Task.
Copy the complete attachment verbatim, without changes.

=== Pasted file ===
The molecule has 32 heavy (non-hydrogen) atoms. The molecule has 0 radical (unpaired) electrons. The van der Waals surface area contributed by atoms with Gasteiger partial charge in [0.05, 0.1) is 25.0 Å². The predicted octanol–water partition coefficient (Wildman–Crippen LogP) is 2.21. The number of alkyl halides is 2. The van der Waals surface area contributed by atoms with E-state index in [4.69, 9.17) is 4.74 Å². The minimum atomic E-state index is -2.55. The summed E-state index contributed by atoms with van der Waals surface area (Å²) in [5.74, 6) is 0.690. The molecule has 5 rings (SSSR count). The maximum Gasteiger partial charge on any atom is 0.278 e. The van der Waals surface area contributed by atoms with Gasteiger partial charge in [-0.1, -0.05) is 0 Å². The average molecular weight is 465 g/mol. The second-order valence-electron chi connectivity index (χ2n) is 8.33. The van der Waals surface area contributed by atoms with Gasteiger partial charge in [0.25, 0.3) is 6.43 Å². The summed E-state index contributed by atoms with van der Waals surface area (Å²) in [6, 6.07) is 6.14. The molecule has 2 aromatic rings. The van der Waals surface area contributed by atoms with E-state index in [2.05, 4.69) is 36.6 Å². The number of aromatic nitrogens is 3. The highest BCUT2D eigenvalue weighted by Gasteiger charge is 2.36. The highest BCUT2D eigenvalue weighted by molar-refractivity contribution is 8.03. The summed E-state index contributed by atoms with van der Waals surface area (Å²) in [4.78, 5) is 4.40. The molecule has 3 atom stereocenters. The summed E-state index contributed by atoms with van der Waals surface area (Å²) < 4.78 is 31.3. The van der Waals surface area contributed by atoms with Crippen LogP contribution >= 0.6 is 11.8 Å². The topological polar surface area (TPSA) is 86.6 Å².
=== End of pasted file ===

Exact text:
The molecule has 32 heavy (non-hydrogen) atoms. The molecule has 0 radical (unpaired) electrons. The van der Waals surface area contributed by atoms with Gasteiger partial charge in [0.05, 0.1) is 25.0 Å². The predicted octanol–water partition coefficient (Wildman–Crippen LogP) is 2.21. The number of alkyl halides is 2. The van der Waals surface area contributed by atoms with E-state index in [4.69, 9.17) is 4.74 Å². The minimum atomic E-state index is -2.55. The summed E-state index contributed by atoms with van der Waals surface area (Å²) in [5.74, 6) is 0.690. The molecule has 5 rings (SSSR count). The maximum Gasteiger partial charge on any atom is 0.278 e. The van der Waals surface area contributed by atoms with Gasteiger partial charge in [-0.1, -0.05) is 0 Å². The average molecular weight is 465 g/mol. The second-order valence-electron chi connectivity index (χ2n) is 8.33. The van der Waals surface area contributed by atoms with Gasteiger partial charge in [0.25, 0.3) is 6.43 Å². The summed E-state index contributed by atoms with van der Waals surface area (Å²) in [6, 6.07) is 6.14. The molecule has 2 aromatic rings. The van der Waals surface area contributed by atoms with E-state index in [2.05, 4.69) is 36.6 Å². The number of aromatic nitrogens is 3. The highest BCUT2D eigenvalue weighted by Gasteiger charge is 2.36. The highest BCUT2D eigenvalue weighted by molar-refractivity contribution is 8.03. The summed E-state index contributed by atoms with van der Waals surface area (Å²) in [4.78, 5) is 4.40. The molecule has 3 atom stereocenters. The summed E-state index contributed by atoms with van der Waals surface area (Å²) < 4.78 is 31.3. The van der Waals surface area contributed by atoms with Crippen LogP contribution >= 0.6 is 11.8 Å². The topological polar surface area (TPSA) is 86.6 Å².